| Going Supersonic
John F. McDonnell, former CEO of McDonnell Douglas, made this presentation at a Gala
Dinner kicking off a major fund raising drive for Washington University in St. Louis,
Missouri on September 19, 1998.
Thank you, Bill! And to all of you, Good Evening!
Whenever he finished a particularly rousing number, the great Jazz singer Al Jolson would
always turn to the audience and say, You aint heard nothin yet.
Without a doubt, the university has made remarkable progress over the
past few decades.
If I may use an aerospace analogy, Bill Danforth took Washington University from the era
of the piston engine into the jet age. Under his leadership, the university moved farther,
faster and higher than anyone could have expected. It became clearly established as one of
the top 25 universities in the land.
But no one would claim that we are, today, the equal of a Harvard, MIT
or Stanford in being the first choice of the best and brightest students and faculty
across a range of disciplines.
Now -- under Mark Wrightons leadership -- we are aiming for a great
one-time burst in acceleration . . . moving, as it were, from subsonic to the supersonic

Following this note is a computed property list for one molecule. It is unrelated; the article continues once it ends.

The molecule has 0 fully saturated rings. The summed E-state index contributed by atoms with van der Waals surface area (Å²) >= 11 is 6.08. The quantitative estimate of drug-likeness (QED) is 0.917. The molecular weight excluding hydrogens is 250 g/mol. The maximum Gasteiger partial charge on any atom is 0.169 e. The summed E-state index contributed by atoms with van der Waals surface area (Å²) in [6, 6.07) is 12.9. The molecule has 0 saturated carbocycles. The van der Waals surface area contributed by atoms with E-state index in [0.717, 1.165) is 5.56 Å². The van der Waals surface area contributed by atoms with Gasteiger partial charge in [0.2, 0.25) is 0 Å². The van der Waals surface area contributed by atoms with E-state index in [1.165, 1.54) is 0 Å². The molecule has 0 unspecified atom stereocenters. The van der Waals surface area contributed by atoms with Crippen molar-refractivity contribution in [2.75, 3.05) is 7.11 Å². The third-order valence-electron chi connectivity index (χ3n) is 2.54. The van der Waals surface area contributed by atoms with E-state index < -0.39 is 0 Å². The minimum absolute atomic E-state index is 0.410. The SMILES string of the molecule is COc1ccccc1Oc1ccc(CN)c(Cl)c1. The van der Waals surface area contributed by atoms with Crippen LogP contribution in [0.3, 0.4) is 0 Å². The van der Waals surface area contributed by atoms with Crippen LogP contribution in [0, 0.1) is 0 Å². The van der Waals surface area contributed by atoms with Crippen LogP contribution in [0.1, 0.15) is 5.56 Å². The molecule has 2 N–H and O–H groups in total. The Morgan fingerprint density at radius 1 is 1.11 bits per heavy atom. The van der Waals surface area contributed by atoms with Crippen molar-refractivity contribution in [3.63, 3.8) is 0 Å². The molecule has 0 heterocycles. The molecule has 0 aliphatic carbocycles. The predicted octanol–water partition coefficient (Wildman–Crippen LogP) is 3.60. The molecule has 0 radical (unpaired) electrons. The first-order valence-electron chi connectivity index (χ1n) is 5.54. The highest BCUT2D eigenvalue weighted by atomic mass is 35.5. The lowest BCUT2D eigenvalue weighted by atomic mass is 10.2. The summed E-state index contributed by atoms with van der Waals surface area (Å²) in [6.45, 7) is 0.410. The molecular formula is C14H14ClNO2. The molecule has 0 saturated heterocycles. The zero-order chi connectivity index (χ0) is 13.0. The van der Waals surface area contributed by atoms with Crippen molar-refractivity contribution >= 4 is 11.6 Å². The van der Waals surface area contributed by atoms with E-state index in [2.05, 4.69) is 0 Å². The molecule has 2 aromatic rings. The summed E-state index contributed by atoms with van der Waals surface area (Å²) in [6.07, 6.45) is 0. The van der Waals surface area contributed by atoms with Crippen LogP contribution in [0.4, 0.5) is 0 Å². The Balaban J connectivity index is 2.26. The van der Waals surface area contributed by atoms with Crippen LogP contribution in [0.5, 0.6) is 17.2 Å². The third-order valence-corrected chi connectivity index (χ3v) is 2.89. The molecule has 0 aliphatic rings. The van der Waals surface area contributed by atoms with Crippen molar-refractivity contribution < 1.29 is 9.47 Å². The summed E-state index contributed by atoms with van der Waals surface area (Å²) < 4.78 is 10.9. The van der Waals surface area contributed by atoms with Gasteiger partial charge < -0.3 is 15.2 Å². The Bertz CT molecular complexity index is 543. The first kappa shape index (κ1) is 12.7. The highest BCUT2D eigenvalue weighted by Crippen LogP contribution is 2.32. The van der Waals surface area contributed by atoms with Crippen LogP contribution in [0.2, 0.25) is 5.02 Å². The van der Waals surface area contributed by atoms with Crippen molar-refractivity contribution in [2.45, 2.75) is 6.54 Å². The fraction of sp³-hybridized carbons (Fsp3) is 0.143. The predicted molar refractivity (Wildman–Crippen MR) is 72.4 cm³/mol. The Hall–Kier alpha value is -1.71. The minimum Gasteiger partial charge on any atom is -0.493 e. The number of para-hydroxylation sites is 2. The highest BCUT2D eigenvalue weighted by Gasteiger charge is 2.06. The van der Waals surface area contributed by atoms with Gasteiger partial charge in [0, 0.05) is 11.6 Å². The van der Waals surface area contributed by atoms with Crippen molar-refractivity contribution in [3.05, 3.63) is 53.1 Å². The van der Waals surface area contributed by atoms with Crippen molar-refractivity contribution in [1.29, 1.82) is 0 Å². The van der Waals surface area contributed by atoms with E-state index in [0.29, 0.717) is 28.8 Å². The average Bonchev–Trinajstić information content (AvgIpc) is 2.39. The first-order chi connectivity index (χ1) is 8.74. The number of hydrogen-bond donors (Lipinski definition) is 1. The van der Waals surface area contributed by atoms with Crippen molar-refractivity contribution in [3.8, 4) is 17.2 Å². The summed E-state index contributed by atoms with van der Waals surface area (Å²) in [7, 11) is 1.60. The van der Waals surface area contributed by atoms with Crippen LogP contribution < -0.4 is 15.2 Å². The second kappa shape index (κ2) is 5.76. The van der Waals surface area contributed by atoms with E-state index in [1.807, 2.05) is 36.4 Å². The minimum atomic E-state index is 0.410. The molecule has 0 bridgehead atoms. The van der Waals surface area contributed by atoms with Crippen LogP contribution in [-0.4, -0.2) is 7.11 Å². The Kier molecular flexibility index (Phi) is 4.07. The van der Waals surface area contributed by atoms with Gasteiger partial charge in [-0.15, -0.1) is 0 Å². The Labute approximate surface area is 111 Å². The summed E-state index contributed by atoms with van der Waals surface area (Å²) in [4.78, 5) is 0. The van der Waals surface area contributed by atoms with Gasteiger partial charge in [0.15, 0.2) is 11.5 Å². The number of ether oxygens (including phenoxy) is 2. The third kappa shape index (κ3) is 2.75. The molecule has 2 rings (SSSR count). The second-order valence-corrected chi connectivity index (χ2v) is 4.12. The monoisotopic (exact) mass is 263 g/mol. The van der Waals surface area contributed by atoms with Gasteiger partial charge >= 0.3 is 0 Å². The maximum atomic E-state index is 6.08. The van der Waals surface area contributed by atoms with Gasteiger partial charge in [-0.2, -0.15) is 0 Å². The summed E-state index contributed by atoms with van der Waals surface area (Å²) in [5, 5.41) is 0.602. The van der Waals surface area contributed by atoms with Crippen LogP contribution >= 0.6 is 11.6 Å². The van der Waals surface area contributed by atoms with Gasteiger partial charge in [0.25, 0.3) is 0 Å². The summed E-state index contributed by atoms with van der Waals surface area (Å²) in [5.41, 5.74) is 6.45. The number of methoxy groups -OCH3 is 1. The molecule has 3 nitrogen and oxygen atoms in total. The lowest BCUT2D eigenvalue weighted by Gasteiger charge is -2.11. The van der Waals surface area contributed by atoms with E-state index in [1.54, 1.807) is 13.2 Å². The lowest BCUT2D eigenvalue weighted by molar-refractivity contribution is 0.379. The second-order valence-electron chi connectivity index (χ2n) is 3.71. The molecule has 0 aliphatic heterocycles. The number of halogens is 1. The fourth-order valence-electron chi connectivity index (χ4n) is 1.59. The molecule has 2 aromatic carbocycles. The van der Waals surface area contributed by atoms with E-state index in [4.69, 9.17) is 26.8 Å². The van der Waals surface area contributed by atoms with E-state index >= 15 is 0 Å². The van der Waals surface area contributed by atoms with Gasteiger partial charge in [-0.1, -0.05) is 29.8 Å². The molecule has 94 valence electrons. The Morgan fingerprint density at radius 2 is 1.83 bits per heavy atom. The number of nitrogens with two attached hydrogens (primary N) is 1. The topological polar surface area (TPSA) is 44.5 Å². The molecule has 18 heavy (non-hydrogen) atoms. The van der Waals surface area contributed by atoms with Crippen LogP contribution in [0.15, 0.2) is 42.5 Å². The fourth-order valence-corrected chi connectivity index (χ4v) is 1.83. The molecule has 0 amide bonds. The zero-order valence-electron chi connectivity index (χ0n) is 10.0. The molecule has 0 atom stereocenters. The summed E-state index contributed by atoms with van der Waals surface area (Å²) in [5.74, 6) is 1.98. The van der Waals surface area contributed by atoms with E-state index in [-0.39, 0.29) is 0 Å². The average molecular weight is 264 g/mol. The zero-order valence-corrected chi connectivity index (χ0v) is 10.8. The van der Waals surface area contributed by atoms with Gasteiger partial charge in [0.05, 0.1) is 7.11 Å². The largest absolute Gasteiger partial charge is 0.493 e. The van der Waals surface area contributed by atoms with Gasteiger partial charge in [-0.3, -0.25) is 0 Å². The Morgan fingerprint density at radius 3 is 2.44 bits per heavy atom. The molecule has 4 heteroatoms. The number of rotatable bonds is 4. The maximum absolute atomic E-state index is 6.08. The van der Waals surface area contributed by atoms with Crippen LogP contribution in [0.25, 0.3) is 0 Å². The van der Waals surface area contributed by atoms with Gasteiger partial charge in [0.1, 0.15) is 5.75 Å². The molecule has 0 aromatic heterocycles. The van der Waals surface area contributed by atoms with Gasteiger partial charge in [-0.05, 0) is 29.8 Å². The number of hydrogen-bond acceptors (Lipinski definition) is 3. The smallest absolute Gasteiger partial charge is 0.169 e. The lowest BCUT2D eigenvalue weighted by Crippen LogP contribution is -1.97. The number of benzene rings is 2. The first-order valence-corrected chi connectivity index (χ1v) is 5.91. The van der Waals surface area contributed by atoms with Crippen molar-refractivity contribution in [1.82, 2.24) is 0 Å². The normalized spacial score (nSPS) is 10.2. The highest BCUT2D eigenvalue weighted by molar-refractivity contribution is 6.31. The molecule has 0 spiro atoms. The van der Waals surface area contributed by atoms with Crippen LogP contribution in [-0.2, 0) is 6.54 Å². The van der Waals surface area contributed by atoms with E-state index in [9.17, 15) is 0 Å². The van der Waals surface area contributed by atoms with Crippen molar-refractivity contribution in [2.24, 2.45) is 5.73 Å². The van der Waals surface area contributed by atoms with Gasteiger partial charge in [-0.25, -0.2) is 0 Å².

Some of you may recall the difficulties that aircraft makers encountered
in trying to fly faster than the speed of sound. There seemed to be an invisible barrier
in the sky . . . preventing further progress. It took more than higher-power engines to
penetrate the barrier. It took a radical rethinking in the design and configuration of
And that is precisely the kind of thing that has been going on inside Washington
University through the Project 21 initiative. We have reexamined and redesigned every part
of this great university with a view toward establishing Washington University as one of
the worlds premier educational institutions within the next decade.
There is an invisible barrier that separates the magic circle of truly world-class
institutions of higher education from the merely excellent. But it is not an impenetrable
Though the Campaign for Washington University, we are getting ready to
crash through that barrier . . . and join the best of the best.
This is an opportunity to become a part of something really important --
and exciting -- for our students, for St. Louis, for the nation and the world.
I urge each of you to join us on one helluva flight.